These are just a few ideas. I am sure the other guys here have more and better ideas.

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I hope you stay! My results were not any good after my first year, but I felt I’d learned a lot, and the process itself was really rewarding. So I stayed, which has worked out well for me. Do you like spending time studying and building models at P123? Do you find the process itself interesting?

As for ideas to try: Build much simpler models, stick to max 20 nodes for example. Understanding/optimizing a model with many nodes is really difficult. And make sure you understand what the nodes do. Avoid large caps, life is much simpler with small caps. Perhaps try building models for other markets than the US, I’ve found it easier to beat the markets in Canada og Europe.

And read Yuvals blog, it’s a great resource!


Here is a a simple idea. Remove factors like this from the Core Ranking system (or any ranking system you are looking at). Just do it (remove it) is my simple recommendation:

I know some will say that factors like this may belong in there because of “favorable interactions.” But I actually agree that some of the explanations on the P123 forum site are overly complex as well as not always being right. Removing factors like this is easy and best policy, IMHO.

Fitting to past interactions can lead to overfitting if you do want a more complex explanation. Past interactions may or may not persist. Find your own factors to remove but this is SalesGr%PYQ.

Even a little more complex to be accurate, this would clearly fit the definition of a noise factor partially responsible for overfitting. But it is even worse in that we fit to factors that are noise as well as noise interactions that may have helped in the backtest but simply do not work going forward.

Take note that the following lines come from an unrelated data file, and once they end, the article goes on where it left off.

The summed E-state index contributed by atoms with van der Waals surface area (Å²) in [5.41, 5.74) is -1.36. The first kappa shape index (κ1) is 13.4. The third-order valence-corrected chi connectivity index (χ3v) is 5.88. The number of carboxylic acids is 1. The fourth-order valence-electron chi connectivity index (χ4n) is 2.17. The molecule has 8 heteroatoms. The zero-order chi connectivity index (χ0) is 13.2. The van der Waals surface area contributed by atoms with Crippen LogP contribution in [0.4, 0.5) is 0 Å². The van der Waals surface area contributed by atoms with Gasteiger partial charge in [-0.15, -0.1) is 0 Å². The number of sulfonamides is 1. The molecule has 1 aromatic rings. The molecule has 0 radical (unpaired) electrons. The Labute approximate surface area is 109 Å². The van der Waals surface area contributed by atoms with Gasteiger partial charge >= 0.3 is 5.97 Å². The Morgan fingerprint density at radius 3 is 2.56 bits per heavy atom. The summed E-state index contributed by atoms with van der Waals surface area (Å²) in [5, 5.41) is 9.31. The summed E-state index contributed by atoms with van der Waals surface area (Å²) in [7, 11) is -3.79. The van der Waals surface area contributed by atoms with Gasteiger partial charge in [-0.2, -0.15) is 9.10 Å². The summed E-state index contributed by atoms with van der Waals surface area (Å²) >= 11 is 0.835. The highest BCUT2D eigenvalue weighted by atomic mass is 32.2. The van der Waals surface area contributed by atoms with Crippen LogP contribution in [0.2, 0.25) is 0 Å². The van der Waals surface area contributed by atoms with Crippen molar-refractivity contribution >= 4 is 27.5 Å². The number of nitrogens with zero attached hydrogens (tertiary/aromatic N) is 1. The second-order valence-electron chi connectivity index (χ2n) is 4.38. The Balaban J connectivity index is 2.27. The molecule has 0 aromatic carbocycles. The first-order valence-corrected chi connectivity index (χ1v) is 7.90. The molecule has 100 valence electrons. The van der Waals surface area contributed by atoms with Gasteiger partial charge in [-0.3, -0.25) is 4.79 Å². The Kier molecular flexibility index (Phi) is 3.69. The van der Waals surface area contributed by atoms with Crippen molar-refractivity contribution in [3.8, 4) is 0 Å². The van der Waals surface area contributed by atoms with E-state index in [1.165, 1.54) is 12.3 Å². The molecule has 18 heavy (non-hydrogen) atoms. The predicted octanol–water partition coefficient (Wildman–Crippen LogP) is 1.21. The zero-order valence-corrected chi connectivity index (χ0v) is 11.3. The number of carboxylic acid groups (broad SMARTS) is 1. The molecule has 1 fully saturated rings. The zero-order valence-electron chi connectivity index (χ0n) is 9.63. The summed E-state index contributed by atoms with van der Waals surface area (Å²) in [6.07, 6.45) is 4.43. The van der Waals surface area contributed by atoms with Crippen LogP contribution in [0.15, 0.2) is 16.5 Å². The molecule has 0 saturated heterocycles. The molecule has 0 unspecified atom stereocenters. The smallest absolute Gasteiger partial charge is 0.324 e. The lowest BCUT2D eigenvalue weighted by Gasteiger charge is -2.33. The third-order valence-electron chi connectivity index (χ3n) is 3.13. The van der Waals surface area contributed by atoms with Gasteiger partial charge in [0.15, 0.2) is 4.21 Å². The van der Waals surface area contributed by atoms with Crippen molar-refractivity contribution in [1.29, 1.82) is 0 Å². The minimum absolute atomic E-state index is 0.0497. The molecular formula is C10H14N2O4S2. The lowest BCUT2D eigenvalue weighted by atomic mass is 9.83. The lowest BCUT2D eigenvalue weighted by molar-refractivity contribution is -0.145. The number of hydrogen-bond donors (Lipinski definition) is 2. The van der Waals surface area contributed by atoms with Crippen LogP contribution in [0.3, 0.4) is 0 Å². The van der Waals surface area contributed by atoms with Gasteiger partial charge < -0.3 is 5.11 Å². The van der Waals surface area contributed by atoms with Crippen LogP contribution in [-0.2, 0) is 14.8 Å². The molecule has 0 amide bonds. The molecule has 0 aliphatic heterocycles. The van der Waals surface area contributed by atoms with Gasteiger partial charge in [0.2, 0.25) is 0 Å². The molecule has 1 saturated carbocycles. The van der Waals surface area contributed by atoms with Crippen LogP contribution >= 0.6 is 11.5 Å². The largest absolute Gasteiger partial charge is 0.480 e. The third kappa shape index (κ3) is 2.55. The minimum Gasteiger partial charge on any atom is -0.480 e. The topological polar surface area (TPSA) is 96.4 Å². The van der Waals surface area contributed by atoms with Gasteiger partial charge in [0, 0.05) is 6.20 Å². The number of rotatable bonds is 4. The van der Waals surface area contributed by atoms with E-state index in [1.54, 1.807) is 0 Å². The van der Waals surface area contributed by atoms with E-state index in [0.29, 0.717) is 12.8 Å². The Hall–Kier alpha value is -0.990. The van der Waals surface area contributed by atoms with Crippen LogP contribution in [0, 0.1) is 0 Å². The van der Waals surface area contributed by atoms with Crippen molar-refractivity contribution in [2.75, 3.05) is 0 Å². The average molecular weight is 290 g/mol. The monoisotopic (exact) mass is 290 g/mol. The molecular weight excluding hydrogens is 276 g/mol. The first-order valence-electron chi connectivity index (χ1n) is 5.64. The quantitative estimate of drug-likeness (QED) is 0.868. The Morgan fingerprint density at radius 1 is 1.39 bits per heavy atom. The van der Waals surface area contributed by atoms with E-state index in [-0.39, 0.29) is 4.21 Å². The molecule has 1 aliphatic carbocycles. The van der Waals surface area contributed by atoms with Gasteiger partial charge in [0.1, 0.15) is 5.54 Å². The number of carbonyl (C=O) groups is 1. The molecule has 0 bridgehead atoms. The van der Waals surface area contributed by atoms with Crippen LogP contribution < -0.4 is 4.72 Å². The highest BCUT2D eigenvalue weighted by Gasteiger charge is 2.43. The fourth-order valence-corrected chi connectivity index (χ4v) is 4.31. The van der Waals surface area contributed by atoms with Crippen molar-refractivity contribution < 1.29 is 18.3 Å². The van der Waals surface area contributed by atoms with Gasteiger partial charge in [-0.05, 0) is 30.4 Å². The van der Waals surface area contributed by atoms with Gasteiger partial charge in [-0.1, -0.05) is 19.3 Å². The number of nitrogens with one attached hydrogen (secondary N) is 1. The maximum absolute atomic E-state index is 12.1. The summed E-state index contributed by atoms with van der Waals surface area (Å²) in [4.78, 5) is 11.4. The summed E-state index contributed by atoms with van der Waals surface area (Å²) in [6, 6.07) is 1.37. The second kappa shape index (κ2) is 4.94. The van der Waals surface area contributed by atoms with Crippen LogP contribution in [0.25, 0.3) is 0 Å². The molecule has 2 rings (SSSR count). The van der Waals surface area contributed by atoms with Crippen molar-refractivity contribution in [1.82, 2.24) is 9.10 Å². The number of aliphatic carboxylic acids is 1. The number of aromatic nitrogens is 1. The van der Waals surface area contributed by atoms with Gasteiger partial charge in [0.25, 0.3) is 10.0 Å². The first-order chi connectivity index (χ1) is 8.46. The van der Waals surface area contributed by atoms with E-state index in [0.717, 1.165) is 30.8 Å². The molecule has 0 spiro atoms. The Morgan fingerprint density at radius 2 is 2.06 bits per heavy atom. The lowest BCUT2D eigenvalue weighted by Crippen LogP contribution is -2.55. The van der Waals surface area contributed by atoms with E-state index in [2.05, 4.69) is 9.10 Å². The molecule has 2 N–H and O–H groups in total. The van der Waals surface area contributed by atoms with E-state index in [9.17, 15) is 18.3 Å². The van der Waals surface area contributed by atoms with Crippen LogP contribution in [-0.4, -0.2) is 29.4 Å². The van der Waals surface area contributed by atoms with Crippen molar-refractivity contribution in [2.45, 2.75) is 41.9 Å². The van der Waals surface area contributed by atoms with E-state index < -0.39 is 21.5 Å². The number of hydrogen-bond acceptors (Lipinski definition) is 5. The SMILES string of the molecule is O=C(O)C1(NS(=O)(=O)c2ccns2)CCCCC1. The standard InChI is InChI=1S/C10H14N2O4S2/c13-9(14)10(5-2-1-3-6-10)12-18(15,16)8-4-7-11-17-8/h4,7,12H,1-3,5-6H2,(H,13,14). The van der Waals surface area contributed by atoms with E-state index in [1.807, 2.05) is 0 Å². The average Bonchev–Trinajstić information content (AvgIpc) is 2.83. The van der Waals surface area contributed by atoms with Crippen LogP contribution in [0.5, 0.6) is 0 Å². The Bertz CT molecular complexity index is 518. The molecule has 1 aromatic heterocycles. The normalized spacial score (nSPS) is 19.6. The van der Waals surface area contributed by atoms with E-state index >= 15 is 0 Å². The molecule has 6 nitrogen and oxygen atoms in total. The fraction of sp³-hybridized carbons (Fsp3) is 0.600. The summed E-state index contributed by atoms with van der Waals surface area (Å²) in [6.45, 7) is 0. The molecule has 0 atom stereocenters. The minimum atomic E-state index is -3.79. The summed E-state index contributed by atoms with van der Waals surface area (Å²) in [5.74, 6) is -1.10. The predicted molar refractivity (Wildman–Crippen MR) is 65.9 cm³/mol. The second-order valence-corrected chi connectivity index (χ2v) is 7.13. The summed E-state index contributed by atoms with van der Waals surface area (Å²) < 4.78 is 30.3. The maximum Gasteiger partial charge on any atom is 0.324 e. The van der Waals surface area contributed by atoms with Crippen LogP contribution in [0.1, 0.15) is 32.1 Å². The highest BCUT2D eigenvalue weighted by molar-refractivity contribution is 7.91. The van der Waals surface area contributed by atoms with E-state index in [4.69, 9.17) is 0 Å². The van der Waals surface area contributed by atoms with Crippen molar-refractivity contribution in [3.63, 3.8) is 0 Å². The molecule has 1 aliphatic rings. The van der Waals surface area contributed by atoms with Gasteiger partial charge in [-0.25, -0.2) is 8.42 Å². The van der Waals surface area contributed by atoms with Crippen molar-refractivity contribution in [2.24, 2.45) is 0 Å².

There may be some advanced users that can articulate the interaction they were looking for in advance, and perhaps they may want to keep a few factors like this. It is great that they can do that. I am not that advanced myself.

TL;DR: remove the garbage that wasn’t even doing that well in the past with uncertain interactions with other factors in a future market. A future market that we know will be different with certainty.



good post. Thank you.
What you are describing is probably very common and true for most subscribers. Certainly for myself.
I struggled for TWO YEARS with P123 to no avail. I was frustrated, angry and disappointed. The site IS a complex beast or rather Rankings are. By their very nature the complexity of interaction of factors cannot be eliminated.
Small changes can have big effects. Big changes can have very small effects. It’s all possible.

Now, what to do?
As for myself I took a break for a long time and almost never tried anything new, just about forgetting P123.
Then I started again and - as Jrinne pointed out - started to remove some factors to reduce complexity. Suddenly my models improved. It is a long and ardous trial and error game and sweat, tears and rage are almost certainly emotional reactions to occur. Don’t despair. After many years of P123 I am still frustrated with P123 from time to time. Want to give up after drawdowns. Forgetting that drawdowns ARE a (big) part of this game.

Take a break. Start again, simplify.
Read the posts of Jrinne, Georg (Geov), Yuval, Marco Kurtis, WalterW, Andreas and others.

Marco and his team have developed some good models as well. Try them and go from there.

Emotions and “stories” tend to sabotage good models. Reduce exposure until you have more confidence.

Good luck !

My first reactions is to say “stick it out”.

I’d have to agree with most of the comments here. Bottom line there is a steep learning curve to this stuff, but once you get there, you can apply learnings in different ways and the returns (actual and metaphorically) will come.

When I started, I had some early success, but then nothing seemed to work. Took a 1-2 year break, and came back.

The amount of data we have at P123 is quite impressive; at first I found it overwhelming, but you’ll eventually find ways to use it (i.e. I love aggregate series) and wonder how you did things before without it.

Here are some things I found improved performance:

  • As some others have pointed out, small and microcaps are a good fishing pond for P123, factors seem most responsive to them in my experience.
  • It helps to look at the values the system is screening/ranking. You may be getting some high ranking stocks based on some strange formulas, which may not be interpreting the data the way you want.
  • The “core” systems are helpful, but (I believe) they were intended to be more for demonstration purposes. Some of the factors in them are very well known and alpha may be limited.